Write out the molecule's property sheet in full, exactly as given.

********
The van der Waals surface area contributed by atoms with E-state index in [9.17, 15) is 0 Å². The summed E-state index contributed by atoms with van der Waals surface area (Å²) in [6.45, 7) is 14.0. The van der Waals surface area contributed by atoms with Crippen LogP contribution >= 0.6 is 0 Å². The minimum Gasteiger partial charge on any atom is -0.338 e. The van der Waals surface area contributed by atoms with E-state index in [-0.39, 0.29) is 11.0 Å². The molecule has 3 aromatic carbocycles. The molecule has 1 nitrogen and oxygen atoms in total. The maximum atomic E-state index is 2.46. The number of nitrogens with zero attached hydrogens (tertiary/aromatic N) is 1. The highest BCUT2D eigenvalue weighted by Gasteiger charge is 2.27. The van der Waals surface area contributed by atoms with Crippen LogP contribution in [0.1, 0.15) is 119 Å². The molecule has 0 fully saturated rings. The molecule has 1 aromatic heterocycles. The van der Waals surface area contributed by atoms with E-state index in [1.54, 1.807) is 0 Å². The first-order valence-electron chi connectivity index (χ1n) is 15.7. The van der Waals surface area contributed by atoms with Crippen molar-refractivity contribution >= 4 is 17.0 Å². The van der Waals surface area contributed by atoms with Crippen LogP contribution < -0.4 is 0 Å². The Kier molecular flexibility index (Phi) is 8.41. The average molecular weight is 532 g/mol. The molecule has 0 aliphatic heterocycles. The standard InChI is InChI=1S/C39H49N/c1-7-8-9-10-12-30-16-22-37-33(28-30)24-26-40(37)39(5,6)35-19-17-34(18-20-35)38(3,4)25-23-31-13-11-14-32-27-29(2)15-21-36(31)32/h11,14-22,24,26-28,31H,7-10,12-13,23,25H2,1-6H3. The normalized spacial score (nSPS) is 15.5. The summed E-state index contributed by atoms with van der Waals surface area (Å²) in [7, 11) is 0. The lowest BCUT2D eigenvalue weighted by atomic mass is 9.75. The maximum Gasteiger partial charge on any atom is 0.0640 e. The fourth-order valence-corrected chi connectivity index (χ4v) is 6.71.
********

The van der Waals surface area contributed by atoms with E-state index in [9.17, 15) is 0 Å². The summed E-state index contributed by atoms with van der Waals surface area (Å²) in [6.45, 7) is 14.0. The van der Waals surface area contributed by atoms with Crippen LogP contribution >= 0.6 is 0 Å². The minimum Gasteiger partial charge on any atom is -0.338 e. The van der Waals surface area contributed by atoms with E-state index in [-0.39, 0.29) is 11.0 Å². The molecule has 3 aromatic carbocycles. The molecule has 1 nitrogen and oxygen atoms in total. The maximum atomic E-state index is 2.46. The number of nitrogens with zero attached hydrogens (tertiary/aromatic N) is 1. The highest BCUT2D eigenvalue weighted by Gasteiger charge is 2.27. The van der Waals surface area contributed by atoms with Crippen LogP contribution in [0.1, 0.15) is 119 Å². The molecule has 0 fully saturated rings. The molecule has 1 aromatic heterocycles. The van der Waals surface area contributed by atoms with E-state index in [1.54, 1.807) is 0 Å². The first-order valence-electron chi connectivity index (χ1n) is 15.7. The van der Waals surface area contributed by atoms with Crippen molar-refractivity contribution >= 4 is 17.0 Å². The van der Waals surface area contributed by atoms with Crippen LogP contribution < -0.4 is 0 Å². The Kier molecular flexibility index (Phi) is 8.41. The average molecular weight is 532 g/mol. The molecule has 0 aliphatic heterocycles. The standard InChI is InChI=1S/C39H49N/c1-7-8-9-10-12-30-16-22-37-33(28-30)24-26-40(37)39(5,6)35-19-17-34(18-20-35)38(3,4)25-23-31-13-11-14-32-27-29(2)15-21-36(31)32/h11,14-22,24,26-28,31H,7-10,12-13,23,25H2,1-6H3. The normalized spacial score (nSPS) is 15.5. The summed E-state index contributed by atoms with van der Waals surface area (Å²) in [7, 11) is 0. The lowest BCUT2D eigenvalue weighted by atomic mass is 9.75. The maximum Gasteiger partial charge on any atom is 0.0640 e. The fourth-order valence-corrected chi connectivity index (χ4v) is 6.71.